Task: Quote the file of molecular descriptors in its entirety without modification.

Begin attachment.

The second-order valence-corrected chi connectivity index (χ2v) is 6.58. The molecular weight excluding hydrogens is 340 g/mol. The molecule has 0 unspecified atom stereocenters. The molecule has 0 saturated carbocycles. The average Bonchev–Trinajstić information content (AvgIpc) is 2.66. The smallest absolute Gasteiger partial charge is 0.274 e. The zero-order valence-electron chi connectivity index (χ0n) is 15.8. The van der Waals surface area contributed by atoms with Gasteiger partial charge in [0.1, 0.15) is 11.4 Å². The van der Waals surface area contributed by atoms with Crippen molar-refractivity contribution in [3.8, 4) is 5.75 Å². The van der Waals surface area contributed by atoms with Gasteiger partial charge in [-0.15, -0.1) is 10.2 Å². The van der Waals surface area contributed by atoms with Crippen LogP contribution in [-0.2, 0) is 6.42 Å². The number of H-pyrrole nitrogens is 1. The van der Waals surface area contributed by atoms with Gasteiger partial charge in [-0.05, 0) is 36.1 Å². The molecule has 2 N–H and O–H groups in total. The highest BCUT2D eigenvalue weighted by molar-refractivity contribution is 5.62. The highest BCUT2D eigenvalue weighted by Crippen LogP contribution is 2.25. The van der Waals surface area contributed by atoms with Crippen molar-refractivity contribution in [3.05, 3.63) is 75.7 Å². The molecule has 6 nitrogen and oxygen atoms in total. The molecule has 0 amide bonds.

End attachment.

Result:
The second-order valence-corrected chi connectivity index (χ2v) is 6.58. The molecular weight excluding hydrogens is 340 g/mol. The molecule has 0 unspecified atom stereocenters. The molecule has 0 saturated carbocycles. The average Bonchev–Trinajstić information content (AvgIpc) is 2.66. The smallest absolute Gasteiger partial charge is 0.274 e. The zero-order valence-electron chi connectivity index (χ0n) is 15.8. The van der Waals surface area contributed by atoms with Gasteiger partial charge in [0.1, 0.15) is 11.4 Å². The van der Waals surface area contributed by atoms with Crippen molar-refractivity contribution in [3.8, 4) is 5.75 Å². The van der Waals surface area contributed by atoms with Gasteiger partial charge in [-0.15, -0.1) is 10.2 Å². The van der Waals surface area contributed by atoms with Crippen LogP contribution in [-0.2, 0) is 6.42 Å². The number of H-pyrrole nitrogens is 1. The van der Waals surface area contributed by atoms with Gasteiger partial charge in [-0.05, 0) is 36.1 Å². The molecule has 2 N–H and O–H groups in total. The highest BCUT2D eigenvalue weighted by molar-refractivity contribution is 5.62. The highest BCUT2D eigenvalue weighted by Crippen LogP contribution is 2.25. The van der Waals surface area contributed by atoms with Crippen molar-refractivity contribution in [3.05, 3.63) is 75.7 Å². The molecule has 6 nitrogen and oxygen atoms in total. The molecule has 0 amide bonds.